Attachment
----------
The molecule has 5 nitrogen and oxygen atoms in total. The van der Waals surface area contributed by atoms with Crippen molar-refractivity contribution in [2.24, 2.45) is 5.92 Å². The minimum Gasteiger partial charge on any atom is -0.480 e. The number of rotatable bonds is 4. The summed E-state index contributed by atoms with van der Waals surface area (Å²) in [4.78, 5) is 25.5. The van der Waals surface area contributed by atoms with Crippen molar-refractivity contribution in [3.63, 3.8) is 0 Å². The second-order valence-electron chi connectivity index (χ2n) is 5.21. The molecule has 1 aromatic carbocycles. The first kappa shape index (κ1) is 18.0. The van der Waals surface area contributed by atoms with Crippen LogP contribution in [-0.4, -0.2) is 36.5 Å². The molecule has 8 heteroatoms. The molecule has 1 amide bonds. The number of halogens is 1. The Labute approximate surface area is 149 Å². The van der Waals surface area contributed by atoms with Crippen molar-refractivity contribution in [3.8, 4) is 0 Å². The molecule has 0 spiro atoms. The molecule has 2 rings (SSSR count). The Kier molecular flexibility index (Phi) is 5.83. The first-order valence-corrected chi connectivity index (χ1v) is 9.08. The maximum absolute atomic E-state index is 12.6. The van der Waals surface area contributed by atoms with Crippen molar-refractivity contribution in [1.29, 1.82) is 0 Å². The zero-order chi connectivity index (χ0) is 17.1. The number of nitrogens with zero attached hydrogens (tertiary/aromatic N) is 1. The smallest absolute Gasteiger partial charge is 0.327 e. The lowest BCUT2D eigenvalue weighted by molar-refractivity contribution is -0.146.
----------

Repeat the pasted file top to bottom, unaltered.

The molecule has 5 nitrogen and oxygen atoms in total. The van der Waals surface area contributed by atoms with Crippen molar-refractivity contribution in [2.24, 2.45) is 5.92 Å². The minimum Gasteiger partial charge on any atom is -0.480 e. The number of rotatable bonds is 4. The summed E-state index contributed by atoms with van der Waals surface area (Å²) in [4.78, 5) is 25.5. The van der Waals surface area contributed by atoms with Crippen molar-refractivity contribution in [3.63, 3.8) is 0 Å². The second-order valence-electron chi connectivity index (χ2n) is 5.21. The molecule has 1 aromatic carbocycles. The first kappa shape index (κ1) is 18.0. The van der Waals surface area contributed by atoms with Crippen LogP contribution in [-0.4, -0.2) is 36.5 Å². The molecule has 8 heteroatoms. The molecule has 1 amide bonds. The number of halogens is 1. The Labute approximate surface area is 149 Å². The van der Waals surface area contributed by atoms with Crippen molar-refractivity contribution in [3.8, 4) is 0 Å². The molecule has 0 spiro atoms. The molecule has 2 rings (SSSR count). The Kier molecular flexibility index (Phi) is 5.83. The first-order valence-corrected chi connectivity index (χ1v) is 9.08. The maximum absolute atomic E-state index is 12.6. The van der Waals surface area contributed by atoms with Crippen molar-refractivity contribution in [1.29, 1.82) is 0 Å². The zero-order chi connectivity index (χ0) is 17.1. The number of nitrogens with zero attached hydrogens (tertiary/aromatic N) is 1. The smallest absolute Gasteiger partial charge is 0.327 e. The lowest BCUT2D eigenvalue weighted by molar-refractivity contribution is -0.146.